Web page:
Interactive trail highlights Indigenous culture

Trail visitors can use their smartphone camera to scan QR codes and hear students speak about the history and plants in the area. Photo SPIN

After months of work in the classroom, students from Chase Secondary School celebrated at the opening of their new story trail in June.

In partnership with the BC Parks Foundation, BC Parks, School District 73 (SD73), the Habitat Conservation Trust and Adams Lake Interfor, the class created an interpretive trail in Tsútswecw Provincial Park (formerly Roderick Haig-Brown Provincial Park) near Chase.

The first-ever trail is the start of a new program for the BC Parks Foundation who hope to expand it to other parks across the province.

While following the trail through the park visitors can scan signs with their phone’s cameras to learn more about the vegetation and history in the voices of the students. The descriptions include Secwépemctisin language and research completed by the students by talking with their elders.

Ivy Chelsea, Secwépemctisin language teacher at Chase Secondary School, said SD73 schools had been challenged to include more language in the classrooms. When BC Parks met with them to discuss adding more Indigenous culture to parks she had just learned how to attach audio files to QR codes and the idea for the trail was sparked.

She said the class faced a steep learning curve with the technology but a process that once took up to an hour has been streamlined to around five minutes.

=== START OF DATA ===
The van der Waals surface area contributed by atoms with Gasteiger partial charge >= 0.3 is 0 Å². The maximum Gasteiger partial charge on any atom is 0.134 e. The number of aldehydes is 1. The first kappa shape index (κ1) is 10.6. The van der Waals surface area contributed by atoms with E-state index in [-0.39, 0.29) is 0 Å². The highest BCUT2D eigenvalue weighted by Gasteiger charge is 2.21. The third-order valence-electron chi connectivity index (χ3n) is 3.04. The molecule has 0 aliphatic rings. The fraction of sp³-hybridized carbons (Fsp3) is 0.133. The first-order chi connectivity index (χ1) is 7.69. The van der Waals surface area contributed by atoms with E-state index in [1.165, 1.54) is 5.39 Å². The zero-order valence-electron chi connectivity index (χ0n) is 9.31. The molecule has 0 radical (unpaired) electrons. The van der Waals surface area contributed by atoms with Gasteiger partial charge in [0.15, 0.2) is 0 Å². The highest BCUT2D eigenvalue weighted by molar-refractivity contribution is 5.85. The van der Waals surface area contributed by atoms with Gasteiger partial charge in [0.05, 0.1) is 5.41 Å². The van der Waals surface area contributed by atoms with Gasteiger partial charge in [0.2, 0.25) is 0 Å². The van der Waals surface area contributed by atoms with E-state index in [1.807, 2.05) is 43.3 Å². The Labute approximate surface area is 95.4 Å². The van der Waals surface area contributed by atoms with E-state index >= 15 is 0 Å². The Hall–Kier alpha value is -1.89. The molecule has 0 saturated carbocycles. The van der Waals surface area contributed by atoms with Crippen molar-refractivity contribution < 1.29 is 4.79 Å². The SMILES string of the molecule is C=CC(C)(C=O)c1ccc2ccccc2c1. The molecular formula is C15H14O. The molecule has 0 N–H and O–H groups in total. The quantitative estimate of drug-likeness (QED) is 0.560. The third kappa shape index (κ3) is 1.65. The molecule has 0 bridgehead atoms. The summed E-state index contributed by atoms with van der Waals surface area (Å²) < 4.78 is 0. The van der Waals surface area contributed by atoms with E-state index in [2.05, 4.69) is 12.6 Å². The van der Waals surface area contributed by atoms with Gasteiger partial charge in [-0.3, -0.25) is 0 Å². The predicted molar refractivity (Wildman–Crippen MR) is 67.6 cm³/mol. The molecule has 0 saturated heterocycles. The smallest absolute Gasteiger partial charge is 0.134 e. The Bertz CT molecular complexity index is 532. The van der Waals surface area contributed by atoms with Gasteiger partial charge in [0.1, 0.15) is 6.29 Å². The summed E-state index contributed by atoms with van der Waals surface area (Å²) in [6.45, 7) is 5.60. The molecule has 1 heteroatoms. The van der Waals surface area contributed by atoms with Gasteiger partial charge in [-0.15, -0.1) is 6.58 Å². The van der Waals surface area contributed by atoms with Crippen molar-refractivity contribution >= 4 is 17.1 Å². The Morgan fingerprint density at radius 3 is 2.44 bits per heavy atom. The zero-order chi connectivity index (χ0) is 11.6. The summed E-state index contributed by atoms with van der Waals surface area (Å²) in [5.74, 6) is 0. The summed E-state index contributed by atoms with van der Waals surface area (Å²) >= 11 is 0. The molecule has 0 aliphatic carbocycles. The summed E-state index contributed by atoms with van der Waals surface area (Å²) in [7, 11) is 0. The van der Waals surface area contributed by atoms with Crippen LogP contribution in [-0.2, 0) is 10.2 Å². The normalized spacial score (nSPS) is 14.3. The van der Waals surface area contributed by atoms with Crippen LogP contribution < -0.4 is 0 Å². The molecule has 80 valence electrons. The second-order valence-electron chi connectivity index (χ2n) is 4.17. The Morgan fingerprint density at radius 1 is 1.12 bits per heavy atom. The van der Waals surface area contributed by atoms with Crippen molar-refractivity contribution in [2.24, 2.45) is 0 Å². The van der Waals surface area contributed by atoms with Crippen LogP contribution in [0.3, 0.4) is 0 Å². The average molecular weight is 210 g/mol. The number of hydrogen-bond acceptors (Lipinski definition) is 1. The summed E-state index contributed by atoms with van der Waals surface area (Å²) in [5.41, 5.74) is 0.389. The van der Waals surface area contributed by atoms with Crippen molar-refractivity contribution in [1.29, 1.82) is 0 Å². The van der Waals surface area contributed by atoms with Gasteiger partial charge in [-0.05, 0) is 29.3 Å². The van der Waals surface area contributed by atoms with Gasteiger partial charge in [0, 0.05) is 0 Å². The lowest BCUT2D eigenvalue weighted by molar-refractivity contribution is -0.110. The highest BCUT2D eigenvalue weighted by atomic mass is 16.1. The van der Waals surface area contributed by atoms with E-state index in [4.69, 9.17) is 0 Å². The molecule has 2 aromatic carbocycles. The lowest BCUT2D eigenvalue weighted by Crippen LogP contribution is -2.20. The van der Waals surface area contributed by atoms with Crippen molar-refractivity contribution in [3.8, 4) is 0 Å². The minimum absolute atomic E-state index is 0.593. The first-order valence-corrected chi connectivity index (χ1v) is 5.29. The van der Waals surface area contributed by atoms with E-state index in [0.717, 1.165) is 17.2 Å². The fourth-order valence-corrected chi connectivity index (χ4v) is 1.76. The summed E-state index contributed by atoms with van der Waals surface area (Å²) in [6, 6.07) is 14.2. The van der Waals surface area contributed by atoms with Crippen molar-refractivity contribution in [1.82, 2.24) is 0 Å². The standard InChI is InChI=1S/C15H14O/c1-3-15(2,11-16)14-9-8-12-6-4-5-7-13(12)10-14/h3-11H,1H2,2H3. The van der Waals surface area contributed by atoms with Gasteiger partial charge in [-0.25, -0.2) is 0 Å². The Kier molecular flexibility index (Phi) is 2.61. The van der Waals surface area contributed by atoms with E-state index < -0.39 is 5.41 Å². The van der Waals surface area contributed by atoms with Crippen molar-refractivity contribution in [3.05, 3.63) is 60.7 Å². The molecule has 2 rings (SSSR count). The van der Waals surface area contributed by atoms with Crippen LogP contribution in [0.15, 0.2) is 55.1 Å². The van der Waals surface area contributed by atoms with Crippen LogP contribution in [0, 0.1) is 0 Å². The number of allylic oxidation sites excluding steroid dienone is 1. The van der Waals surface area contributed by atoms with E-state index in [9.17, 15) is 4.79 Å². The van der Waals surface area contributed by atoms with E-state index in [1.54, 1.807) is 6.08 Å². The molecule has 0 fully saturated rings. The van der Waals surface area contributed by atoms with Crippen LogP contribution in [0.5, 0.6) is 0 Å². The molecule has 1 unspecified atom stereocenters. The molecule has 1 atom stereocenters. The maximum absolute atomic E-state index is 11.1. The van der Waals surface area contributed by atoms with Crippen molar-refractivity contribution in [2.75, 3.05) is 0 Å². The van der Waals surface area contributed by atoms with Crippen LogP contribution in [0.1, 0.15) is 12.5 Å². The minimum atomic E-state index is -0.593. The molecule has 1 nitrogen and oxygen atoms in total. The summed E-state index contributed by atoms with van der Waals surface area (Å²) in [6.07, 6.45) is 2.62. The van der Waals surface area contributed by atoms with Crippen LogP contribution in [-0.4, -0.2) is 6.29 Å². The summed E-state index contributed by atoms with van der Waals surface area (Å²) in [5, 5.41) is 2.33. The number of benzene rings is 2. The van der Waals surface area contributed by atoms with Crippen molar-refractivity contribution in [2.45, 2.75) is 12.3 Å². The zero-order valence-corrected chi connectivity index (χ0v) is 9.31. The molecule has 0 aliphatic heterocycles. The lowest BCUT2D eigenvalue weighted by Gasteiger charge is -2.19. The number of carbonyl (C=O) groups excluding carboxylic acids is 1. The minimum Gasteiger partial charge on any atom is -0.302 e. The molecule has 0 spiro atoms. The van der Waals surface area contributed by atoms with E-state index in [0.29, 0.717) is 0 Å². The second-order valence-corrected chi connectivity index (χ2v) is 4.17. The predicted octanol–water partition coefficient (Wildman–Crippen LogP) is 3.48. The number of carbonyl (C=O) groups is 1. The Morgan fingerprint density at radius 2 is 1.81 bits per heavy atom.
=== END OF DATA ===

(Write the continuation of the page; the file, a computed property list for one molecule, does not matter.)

“I think they gained more than I did,” she said. “I gained a lot but I think the students (gained more). Their success and unwritten success. Because students know how to deal with disappointment but to me the steep learning curve for them is how do you deal with success? To me that’s a whole different level of how to deal with the world.

“Because if the world throws problems and obstacles at you but you’re not able to overcome them you get disappointed and you know how to handle disappointment but how do you handle success? I think that is a different learning curve for the students…it sets the bar for them in what the world is willing to accept as long as you work hard.”

She added she was excited to see their work inspire other trails in the province.

“We started out on our Story Trails journey because the wild, incredible nature of our backyard is core to who we are as British Columbians,” said Andrew Day, BC Parks Foundation’s chief executive officer in a press release. “It’s so important for everyone to hear stories about this land and its history from local First Nations so we can all better understand how and why it needs protecting. If we pay close attention to nature, and practise respect with caring, we can come closer to understanding how its unique hidden secrets benefit us and our world.”